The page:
Grayscale files brief in SEC lawsuit over spot Bitcoin ETF rejection
Grayscale, the world’s largest digital asset fund manager, has filed an opening brief in its lawsuit against the U.S. Securities and Exchange Commission.
SEC’s argument “deeply flawed”
In a Twitter thread explaining their plan of action, Grayscale described the SEC’s application of its significant market test as “deeply flawed.”
Furthermore, the fund manager has accused the watchdog of making judgments on matters that do not fall under its jurisdiction, such as the approval of Bitcoin futures ETFs and the rejection of Spot Bitcoin ETFs.
Grayscale lawyers have argued that BTC futures ETFs and Spot Bitcoin ETFs are similar in terms of risk profile and as such, should be treated similarly.
“We believe the SEC arbitrarily treats spot Bitcoin ETFs differently from ETFs that hold Bitcoin futures, even though they carry the same protections and risks, and deriving their price from the same underlying $BTC markets,” Grayscale said in a tweet.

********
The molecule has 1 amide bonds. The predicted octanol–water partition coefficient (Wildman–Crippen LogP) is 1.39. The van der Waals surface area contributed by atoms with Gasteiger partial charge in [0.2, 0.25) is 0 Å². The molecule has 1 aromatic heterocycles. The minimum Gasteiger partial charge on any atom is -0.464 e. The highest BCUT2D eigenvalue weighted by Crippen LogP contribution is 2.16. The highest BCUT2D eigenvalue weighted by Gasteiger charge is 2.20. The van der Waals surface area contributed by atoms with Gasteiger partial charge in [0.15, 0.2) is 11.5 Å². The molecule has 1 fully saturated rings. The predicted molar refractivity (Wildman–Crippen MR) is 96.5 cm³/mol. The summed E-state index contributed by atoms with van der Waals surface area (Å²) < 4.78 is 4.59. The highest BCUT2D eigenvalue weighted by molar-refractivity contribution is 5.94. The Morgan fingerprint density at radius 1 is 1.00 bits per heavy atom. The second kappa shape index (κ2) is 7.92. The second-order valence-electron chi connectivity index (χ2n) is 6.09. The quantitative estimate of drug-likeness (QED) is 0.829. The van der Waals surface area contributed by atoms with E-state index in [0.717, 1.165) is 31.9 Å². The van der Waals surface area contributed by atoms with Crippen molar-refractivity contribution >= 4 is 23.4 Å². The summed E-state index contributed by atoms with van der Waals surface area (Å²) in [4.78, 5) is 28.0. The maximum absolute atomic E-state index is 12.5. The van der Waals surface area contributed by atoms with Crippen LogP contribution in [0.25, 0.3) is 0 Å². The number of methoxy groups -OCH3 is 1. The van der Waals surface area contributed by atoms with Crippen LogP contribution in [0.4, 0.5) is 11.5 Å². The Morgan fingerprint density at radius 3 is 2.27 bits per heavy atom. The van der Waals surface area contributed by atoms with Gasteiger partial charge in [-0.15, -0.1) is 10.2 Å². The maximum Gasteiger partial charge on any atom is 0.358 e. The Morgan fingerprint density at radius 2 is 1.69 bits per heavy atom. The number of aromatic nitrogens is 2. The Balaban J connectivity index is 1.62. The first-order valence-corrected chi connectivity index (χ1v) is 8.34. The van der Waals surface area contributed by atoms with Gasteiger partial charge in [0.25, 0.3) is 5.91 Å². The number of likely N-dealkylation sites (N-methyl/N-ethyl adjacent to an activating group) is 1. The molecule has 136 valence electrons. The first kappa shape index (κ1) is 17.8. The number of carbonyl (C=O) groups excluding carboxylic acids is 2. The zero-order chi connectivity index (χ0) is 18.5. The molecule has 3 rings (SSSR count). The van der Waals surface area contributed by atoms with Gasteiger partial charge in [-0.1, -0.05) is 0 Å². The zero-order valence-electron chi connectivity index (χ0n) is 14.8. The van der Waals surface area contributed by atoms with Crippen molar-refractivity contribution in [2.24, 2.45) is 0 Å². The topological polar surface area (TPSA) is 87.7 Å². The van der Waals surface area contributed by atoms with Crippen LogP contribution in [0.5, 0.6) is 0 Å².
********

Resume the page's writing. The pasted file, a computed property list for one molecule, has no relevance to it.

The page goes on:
The wall street regulator has until 9 November to submit its brief. This will be followed by Grayscale’s reply brief which will be due by 30 November. Both parties are expected to submit the final briefs by 21 December 2022.
The initial lawsuit
“The SEC is failing to apply consistent treatment to similar investment vehicles, and is therefore acting arbitrarily and capriciously in violation of the Administrative Procedure Act and Securities Exchange Act of 1934,” Grayscale Senior Legal Strategist Donald B. Verrilli, Jr. said during the announcement of the initial lawsuit in June.
No Spot BTC ETFs getting approved
Well, Grayscale is not the only crypto firm to get its spot BTC ETF rejected by the SEC. Before rejecting the GBTC conversion, the financial regulator rejected a similar application from Ark21Shares citing a lack of investors’ protections.
As a matter of fact, the SEC rejected another spot Bitcoin ETF application barely hours before Greyscale filed its brief. Wisdomtree Bitcoin Trust got its ETF application rejected due to a lack of investors’ protection.